Many different signaling pathways combine to control the differentiation of stem cells by regulating cellular processes such as transcription and chromatin folding. Ulmschneider et al. now reveal that a more fundamental aspect of cellular physiology—intracellular pH—regulates the differentiation of both Drosophila follicle stem cells and mouse embryonic stem cells (1).
Cells use homeostatic mechanisms to maintain their cytoplasm at a pH close to neutral. Though this protects cells from the damaging effects of acids and alkalis, it is now known that small changes in intracellular pH (pHi) can also act as cytosolic signals that regulate a variety of processes, from cell cycle progression (2) to membrane trafficking (3). By altering the protonation and charge of amino acids such as histidine, changes in pHi can affect protein conformation and activity. In fact, Diane Barber and colleagues at the University of California, San Francisco (UCSF) view protonation as a reversible posttranslational modification akin to phosphorylation or ubiquitination (4).
Barber and colleagues have been studying the effects of pHi in tissue culture cells, but a fellow group leader at UCSF, Todd Nystul, wondered whether pHi might regulate the differentiation of stem cells in vivo. “I’m always interested in new ways for cells to control differentiation,” Nystul explains. “So I thought we should take a look.”
“pH dynamics may therefore be a more common component of cellular differentiation than we previously thought.”
Nystul and colleagues, led by graduate student Bryne Ulmschneider, worked with Barber’s group to analyze Drosophila lacking DNhe2, a Na+–H+ exchanger that increases pHi by transporting protons out of the cell. “DheN2-null flies are almost infertile,” Nystul says. “They lay very few eggs, suggesting that there must be defects in oogenesis.”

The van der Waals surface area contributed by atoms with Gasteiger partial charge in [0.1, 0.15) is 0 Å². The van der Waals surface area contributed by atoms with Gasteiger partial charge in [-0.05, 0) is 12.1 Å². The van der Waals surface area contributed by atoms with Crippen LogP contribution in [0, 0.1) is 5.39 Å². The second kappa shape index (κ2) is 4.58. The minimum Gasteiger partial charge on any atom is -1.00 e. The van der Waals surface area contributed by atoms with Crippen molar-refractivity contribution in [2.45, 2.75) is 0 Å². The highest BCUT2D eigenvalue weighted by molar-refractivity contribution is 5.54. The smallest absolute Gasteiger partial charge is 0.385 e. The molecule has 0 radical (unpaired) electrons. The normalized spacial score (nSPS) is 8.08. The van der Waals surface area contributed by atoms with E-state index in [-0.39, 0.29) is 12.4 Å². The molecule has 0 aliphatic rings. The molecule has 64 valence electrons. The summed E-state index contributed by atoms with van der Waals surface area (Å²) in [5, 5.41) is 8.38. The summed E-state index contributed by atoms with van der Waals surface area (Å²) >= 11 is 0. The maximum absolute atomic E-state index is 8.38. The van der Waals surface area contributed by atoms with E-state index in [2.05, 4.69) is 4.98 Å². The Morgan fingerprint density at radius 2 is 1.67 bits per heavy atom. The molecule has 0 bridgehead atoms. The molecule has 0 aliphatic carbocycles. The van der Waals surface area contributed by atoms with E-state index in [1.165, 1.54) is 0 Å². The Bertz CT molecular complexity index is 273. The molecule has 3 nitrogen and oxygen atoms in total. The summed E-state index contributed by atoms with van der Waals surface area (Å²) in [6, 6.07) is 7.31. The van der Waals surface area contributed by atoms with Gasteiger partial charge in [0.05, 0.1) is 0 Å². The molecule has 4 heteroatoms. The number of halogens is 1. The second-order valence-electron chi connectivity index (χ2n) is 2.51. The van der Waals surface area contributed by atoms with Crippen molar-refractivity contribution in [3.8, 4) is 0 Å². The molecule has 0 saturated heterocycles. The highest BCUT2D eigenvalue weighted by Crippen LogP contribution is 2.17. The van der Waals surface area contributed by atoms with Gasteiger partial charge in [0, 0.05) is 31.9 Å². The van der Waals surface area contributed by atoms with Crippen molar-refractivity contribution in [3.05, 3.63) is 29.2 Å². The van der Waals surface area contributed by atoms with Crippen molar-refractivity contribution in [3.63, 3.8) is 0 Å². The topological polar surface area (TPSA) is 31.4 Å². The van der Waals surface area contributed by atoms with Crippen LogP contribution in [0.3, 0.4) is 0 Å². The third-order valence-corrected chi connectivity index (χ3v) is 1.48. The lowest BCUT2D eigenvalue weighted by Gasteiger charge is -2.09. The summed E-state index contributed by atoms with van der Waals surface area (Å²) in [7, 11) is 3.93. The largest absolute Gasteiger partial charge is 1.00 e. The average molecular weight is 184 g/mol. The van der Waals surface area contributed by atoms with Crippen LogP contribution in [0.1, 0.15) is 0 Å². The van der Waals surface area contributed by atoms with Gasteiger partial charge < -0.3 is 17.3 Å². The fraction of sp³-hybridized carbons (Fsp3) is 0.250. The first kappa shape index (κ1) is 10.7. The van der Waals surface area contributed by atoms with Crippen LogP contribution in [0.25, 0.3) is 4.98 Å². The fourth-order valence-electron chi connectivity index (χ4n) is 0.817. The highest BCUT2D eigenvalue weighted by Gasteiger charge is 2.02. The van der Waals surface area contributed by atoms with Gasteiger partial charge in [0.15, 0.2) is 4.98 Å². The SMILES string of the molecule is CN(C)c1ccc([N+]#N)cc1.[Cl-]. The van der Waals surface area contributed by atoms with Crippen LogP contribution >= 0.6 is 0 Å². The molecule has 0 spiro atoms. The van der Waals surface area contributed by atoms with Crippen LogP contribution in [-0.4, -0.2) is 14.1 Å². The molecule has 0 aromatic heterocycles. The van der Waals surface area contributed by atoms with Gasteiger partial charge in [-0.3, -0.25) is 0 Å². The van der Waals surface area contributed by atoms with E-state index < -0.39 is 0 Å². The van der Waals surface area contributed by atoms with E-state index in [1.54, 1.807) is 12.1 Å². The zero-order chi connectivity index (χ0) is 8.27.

Ulmschneider et al. found that the ovaries of DNhe2-deficient flies showed a variety of morphological defects arising from the failure of follicle stem cells (FSCs) to properly differentiate into the various follicle cell types that support germ cell development (1). Using a genetically encoded pH biosensor, the researchers determined that, in wild-type flies, pHi rises from 6.8 to 7.3 as FSCs differentiate into mature follicle cells. This increase was smaller, and overall pH was lower, in flies expressing decreased amounts of DNhe2. “So the increase in pH promotes follicle cell maturation,” Nystul says.
Hedgehog (Hh) signaling plays a key role in regulating follicle cell development; the pathway is activated early in the process to specify follicle cell fate, but must then be suppressed to allow follicle cell maturation. Ulmschneider et al. found that elevating pHi by overexpressing DNhe2 down-regulated the signaling protein Smoothened, thereby attenuating the Hh pathway’s activity. Indeed, overexpressing DNhe2 partially rescued the oogenesis defects induced by Hh hyperactivation. “So at least one of the roles that pHi has during follicle cell differentiation is to down-regulate the Hh pathway at the right time,” Nystul explains.
The researchers then examined whether pHi also affects the differentiation of another type of stem cell. When mouse embryonic stem cells (mESCs) were allowed to differentiate in vitro, they also showed an increase in pHi, albeit transiently, from 7.4 to a peak of 7.65. Treating the cells with an inhibitor of mammalian NHE1 blocked this increase in pHi and suppressed differentiation. Adult and embryonic stem cell differentiation are generally considered to be very different processes, but, says Nystul, “it’s amazing that changes in pH are important in both cases. pH dynamics may therefore be a more common component of cellular differentiation than we previously thought.”
Hh signaling isn’t thought to be involved in mESC differentiation, but changes in pHi could affect any number of signaling pathways. Nystul and colleagues now want to investigate whether pH changes affect the differentiation of other stem cell populations in mice and flies. “We want to get a sense for how common this really is,” Nystul says.
Text by Ben Short